AI Podcast Interviews Articles and Reports
Our podcast interviews feature the best and brightest executives and researchers in artificial intelligence today, and each episode highlights current and near-term AI use-cases of value for business leaders. Explore our full list of AI podcast episodes below:
Episode Summary: Neural network - it’s almost a buzz word, but it was looked down on during certain periods of AI development. Nonetheless, most of the public is not aware of what a neural network is, how it works, and how we can create an artificial one.
Episode Summary: Cyber security is closely linked to advances in artificial intelligence. In this episode, we speak with Dr. Roman V. Yampolskiy about the cyber security factors and risks associated with AI. How is AI both causing risks, and how can AI be used to combat those risks? We dive briefly into the future to speak about some of the potential 'super' AI risks to cyber security and touch on what can be done now to help hedge known and unknown threats.
Episode Summary: It's common knowledge that scientists study the brain to understand how to replicate intelligence in machines; it's less commonly known that scientists also use machine models to understand how the mind works. In this episode, we talk with Dr. Ashok Goel, a researcher in the field of cognitive systems who sheds light on this idea. Dr. Goel also speaks about his perspective on where machines are becoming more creative, and what the future might look like if machines begin to reflect on their "identities" as humans do.
Episode Summary: Over 100,00 years ago, it may have been advantageous for human beings to be hyper aware of other living things for the purposes of survival. In the future, between the IoT and advances in AI, we once again find ourselves ever more aware. Erik Davis, the author of TechGnosis and a praised journalist and speaker, explores the intersection of the technical, spiritual, and often mystical. In this episode, we discuss how our gut reactions to AI often spring from evolutionary or cultural reasons, and how this shapes our reactions to technology and guides our development of it in the 21st century.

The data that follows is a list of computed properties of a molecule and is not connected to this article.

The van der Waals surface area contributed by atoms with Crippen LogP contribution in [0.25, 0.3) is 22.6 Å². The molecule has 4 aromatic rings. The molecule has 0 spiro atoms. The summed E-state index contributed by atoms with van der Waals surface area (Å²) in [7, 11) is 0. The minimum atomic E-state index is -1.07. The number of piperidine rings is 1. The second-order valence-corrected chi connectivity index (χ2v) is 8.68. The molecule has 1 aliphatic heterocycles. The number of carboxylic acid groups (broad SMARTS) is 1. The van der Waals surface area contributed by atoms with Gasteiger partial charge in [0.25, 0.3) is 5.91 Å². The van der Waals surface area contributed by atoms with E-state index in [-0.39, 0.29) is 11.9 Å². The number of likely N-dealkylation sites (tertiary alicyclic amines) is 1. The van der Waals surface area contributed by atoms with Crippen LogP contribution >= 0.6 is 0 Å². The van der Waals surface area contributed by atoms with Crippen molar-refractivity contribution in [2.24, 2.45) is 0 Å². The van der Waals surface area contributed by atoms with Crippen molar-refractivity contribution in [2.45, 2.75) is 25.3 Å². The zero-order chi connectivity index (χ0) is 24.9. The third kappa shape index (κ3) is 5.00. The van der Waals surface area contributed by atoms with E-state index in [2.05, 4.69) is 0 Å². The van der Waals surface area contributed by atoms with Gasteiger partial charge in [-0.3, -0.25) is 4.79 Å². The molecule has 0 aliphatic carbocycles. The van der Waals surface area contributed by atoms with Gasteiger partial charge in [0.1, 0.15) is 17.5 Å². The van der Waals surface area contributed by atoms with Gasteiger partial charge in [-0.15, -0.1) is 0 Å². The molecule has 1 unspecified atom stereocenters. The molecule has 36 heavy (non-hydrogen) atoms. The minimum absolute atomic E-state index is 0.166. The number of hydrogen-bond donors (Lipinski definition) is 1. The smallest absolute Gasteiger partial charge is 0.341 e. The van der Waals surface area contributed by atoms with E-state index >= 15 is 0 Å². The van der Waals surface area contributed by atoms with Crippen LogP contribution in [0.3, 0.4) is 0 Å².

Most of us can admire AI such as Siri, Watson, and other agents shaping the fabric of future AI-powered entities, but it's also possible to admire them as a “dead end”. Dr. Alexei V. Samsonovich is one researcher who believes that we won't be close to perceiving AI as 'conscious' machines until we can grant them the necessary emotional intelligence. Though a lot of progress has been made in field of intelligent agents in the last 10 years, many researchers who are in the same camp as Samsonovich are now on a mission to develop human-like intelligence, cognitive abilities, emotional and social intelligence, and common sense reasoning.
Episode Summary: Dr. James D. Miller, an Economics and AI researcher who received his doctorate from the University of Chicago, sheds light on how economics factors into our increasingly automated world, where development is growing exponentially. We discuss how this acceleration may (or may not) help materialize the "Singularity", the theorized point at which society is so drastically revolutionized by technologies that we never return to our past ways of life.
Episode Summary: Dr. Danko Nikolic, a scientist at the Max-Planck Institute for Brain Research, asks and works to answer questions about how our physical neuronal connections create the mind's perceptions. In the realm of AI, Danko zones in on learning in a newborn human and compares that to a robot. He asks how we can take human lessons, what’s built into our genome, and apply that to construct a more generally intelligent AI, in a way that is not being done today.
Episode Summary: After receiving her PhD in Computer Science from the University of New York in 2002, Dr. Sheryl Brahnam's research interests steered her toward studying human abuse and misuse with computers, specifically conversational agents such as Siri, phone-based auto agent systems, and even chat support. Her research yields questions in relative new territory: Are AI prone to receiving misuse?; why do people misuse these agents in ways that they would not treat a human?; and, what types of regulations will we need as AI improves and becomes more intelligent?